What have you gotten out of revisiting your favorite places and sharing them with others through the virtual hikes?

Normal blood pressure. Ha! Seriously, though, I'm amazed how my entire being just calms way down going through this footage each morning (I usually put my hikes together first thing over my morning coffee, in order to start my day in the most positive way I know how). I've read just looking at pictures of nature has a beneficial effect similar to actually being in nature, but I can't say I ever really bought it. There's no replacing the real thing, obviously, but I'm no longer skeptical that just watching nature imagery has an intrinsic benefit as well.

What do you hope others get out of the virtual hikes, especially during this pandemic and the resulting shutdowns and restrictions?

Well, honestly, if someone out there enjoys the hikes, I don't much care why, only that they feel good and happy for the few seconds they are on the journey with me. Ideally, they might be inspired to try new hikes, to be kind to Mother Nature in the way they move through their life, but in a time like this one, any speck of light and happiness is a welcome guest. Maybe we disagree about every other hot topic of the day, but if my joy spreads to you, then we have done the best we can, and we are all better off.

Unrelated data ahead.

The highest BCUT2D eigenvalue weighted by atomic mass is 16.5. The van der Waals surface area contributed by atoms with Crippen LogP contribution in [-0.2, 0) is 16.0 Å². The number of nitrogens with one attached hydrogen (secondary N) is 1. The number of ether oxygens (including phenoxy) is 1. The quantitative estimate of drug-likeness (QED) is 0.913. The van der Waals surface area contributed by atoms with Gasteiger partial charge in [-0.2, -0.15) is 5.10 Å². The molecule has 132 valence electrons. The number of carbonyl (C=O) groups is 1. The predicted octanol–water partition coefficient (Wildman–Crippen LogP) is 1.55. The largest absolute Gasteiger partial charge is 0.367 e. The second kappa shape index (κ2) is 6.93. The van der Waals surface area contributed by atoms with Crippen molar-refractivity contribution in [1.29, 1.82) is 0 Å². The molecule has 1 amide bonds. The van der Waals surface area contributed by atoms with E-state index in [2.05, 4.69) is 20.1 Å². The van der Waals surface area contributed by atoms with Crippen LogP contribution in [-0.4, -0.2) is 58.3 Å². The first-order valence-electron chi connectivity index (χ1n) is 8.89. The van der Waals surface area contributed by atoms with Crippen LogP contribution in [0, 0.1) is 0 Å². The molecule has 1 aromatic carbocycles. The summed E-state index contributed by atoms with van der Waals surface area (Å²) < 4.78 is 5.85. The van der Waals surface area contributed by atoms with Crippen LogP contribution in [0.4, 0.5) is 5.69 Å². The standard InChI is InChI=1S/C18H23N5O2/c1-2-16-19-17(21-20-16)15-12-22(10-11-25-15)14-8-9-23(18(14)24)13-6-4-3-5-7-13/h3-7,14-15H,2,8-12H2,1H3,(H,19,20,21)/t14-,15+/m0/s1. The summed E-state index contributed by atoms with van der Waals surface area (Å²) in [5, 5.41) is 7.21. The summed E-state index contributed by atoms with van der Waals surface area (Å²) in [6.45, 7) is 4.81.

Got some tips for beginning hikers? Good footwear. I can't say it enough. I've seen so many hikes ruined by feet that are in pain from shoes that are soaked, too slick, etc. Hiking doesn't require much gear, which is one of its many charms, but if you have the ability to invest in a fairly decent pair of hiking shoes, you are more likely to keep up the sport.

Tell us a bit about your other passion, Hey Y’all Farm. 

When I was a kid, I thought having enough money to feel safe and then giving the rest of it away to people who needed it more than me seemed like a pretty good way to live a life. Hey Y’all Farm is a small tract of land located in the quiet little valley of Busbee Mountain in Asheville, where we have carved out a mountain homestead and strive to live a life of active gratitude based on what I'm still pretty sure is a good way to live. We grow pesticide-free produce for donating to local food banks to help combat the high numbers of food insecure in our area. We create farm goods for retail sale to help fund our free food garden, in addition to the proceeds from Blue Ridge Guru.